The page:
The route took us from Merstham station, a short 30min train ride from London Bridge, and pretty much straight away you pick up the NDW. You’re soon running across open fields, followed by tunnels of leafy trees with a variety of pretty flowers in the hedgerows. The fresh air fills your lungs instantly and even the low clouds and water dripping from the trees couldn’t dampen our smiles!
The sign-posting along the NDW is brilliant, there were very few instances where we were unsure as to which footpath to take. On these occasions Lizzie had the brilliant Ordinance-Survey Maps app which had the route downloaded and very accurately told us which of three footpaths to take.
The NDW is hilly with the section between Merstham to Box Hill including some steep ups and downs, but one of the joys of trail running is that you just walk… On the road I almost feel a pressure to keep running no matter how tired I am, but with trail running I’ve always felt you can react to the terrain more. Walking down steep hills also helps protect the knees!
Box Hill was the half-way point and bought us back down below the clouds which meant we did get to enjoy some views. The second half to Guildford was less hilly and enable some good spells of steady pace running. We made it into Guildford perfectly timed to be settled inside a pub with fish and chips ordered just as the heavens opened… Guildford is then a short train ride back to London Waterloo, so there’s no excuse to not hear about more City runners getting out to the North Downs.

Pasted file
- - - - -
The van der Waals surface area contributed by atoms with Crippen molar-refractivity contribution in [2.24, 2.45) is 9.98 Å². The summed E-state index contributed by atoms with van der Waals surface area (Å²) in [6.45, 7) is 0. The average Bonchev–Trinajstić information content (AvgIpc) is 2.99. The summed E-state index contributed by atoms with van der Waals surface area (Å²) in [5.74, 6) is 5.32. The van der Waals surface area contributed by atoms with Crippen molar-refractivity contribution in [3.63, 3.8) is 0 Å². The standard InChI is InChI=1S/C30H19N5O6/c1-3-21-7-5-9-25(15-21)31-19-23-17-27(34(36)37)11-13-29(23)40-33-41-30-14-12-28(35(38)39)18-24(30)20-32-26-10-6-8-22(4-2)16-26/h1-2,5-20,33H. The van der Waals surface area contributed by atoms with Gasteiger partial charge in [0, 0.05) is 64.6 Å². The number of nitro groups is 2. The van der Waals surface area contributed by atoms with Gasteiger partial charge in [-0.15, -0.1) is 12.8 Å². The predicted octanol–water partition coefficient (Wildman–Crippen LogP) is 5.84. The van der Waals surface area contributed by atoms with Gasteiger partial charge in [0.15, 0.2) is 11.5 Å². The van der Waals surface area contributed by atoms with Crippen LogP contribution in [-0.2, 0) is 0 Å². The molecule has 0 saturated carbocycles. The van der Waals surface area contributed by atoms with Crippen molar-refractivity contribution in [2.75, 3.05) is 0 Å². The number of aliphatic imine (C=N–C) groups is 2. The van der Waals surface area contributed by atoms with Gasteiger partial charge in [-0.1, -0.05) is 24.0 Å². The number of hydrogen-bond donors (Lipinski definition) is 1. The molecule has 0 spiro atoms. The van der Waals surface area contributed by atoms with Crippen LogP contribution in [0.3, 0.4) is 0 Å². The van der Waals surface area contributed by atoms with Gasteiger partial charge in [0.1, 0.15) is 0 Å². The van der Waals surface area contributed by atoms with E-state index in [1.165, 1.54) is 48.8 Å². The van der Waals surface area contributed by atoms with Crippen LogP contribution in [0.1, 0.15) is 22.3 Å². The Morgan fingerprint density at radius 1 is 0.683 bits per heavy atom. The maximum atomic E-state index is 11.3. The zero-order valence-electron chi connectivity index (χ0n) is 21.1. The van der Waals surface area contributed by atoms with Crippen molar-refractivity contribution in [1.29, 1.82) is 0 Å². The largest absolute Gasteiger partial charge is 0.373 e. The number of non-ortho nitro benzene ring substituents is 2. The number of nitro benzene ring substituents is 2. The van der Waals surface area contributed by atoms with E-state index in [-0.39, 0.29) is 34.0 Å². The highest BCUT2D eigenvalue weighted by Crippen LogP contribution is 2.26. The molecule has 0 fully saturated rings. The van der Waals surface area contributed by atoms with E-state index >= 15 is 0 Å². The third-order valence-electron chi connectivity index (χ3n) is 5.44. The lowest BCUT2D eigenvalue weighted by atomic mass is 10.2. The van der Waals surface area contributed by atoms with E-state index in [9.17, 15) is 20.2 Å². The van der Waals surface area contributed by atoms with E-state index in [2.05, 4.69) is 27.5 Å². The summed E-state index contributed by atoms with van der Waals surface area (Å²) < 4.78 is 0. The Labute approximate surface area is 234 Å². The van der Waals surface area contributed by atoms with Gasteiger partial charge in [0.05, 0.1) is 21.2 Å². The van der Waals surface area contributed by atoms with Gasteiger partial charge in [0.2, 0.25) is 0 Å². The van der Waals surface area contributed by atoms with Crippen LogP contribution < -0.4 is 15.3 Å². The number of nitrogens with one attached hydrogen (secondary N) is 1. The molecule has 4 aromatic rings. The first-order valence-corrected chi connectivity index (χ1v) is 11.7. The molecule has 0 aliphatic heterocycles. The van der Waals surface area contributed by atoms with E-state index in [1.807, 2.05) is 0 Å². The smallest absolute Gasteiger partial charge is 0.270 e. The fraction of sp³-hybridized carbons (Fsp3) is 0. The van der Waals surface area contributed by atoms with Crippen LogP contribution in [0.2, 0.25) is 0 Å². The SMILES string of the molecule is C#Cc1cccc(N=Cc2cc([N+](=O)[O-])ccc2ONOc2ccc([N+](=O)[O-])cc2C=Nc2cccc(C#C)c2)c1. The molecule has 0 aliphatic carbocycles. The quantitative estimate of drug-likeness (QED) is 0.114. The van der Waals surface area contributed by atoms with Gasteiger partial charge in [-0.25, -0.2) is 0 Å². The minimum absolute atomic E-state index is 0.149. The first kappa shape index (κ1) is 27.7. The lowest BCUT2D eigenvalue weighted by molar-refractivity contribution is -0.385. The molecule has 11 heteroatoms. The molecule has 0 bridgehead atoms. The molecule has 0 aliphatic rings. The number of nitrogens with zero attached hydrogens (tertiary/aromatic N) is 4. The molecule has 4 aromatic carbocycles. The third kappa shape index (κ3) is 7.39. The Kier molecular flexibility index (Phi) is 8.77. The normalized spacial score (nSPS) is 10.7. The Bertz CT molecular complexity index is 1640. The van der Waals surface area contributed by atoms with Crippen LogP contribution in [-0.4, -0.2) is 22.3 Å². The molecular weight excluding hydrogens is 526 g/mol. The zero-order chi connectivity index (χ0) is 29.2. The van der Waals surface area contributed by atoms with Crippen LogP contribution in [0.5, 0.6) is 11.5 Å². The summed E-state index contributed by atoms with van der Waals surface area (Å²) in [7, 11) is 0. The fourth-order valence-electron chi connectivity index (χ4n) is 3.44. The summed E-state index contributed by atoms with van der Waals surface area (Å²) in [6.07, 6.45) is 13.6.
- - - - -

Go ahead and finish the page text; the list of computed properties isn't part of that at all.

Adventure 2: The South Downs Way (SDW) (50km from Hassocks to Eastbourne)
Our second attempt for the SDW route to the coast and perfectly timed to be 30miles for my 30th Birthday! The first hill immediately bought doubts of whether this route was going to be ‘fun’ as a birthday celebration as my calves burned walking up Ditchling’s Beacon. I’ve cycled up this hill a few times on my way to Brighton and can confirm running/jogging/walking is definitely worse!
From the outset it was decided that hills would be walked, there were 5 hills along the route. We would walk up the hills and use this time to take on food/gels to keep the energy levels topped up, then flats/downhills could be run.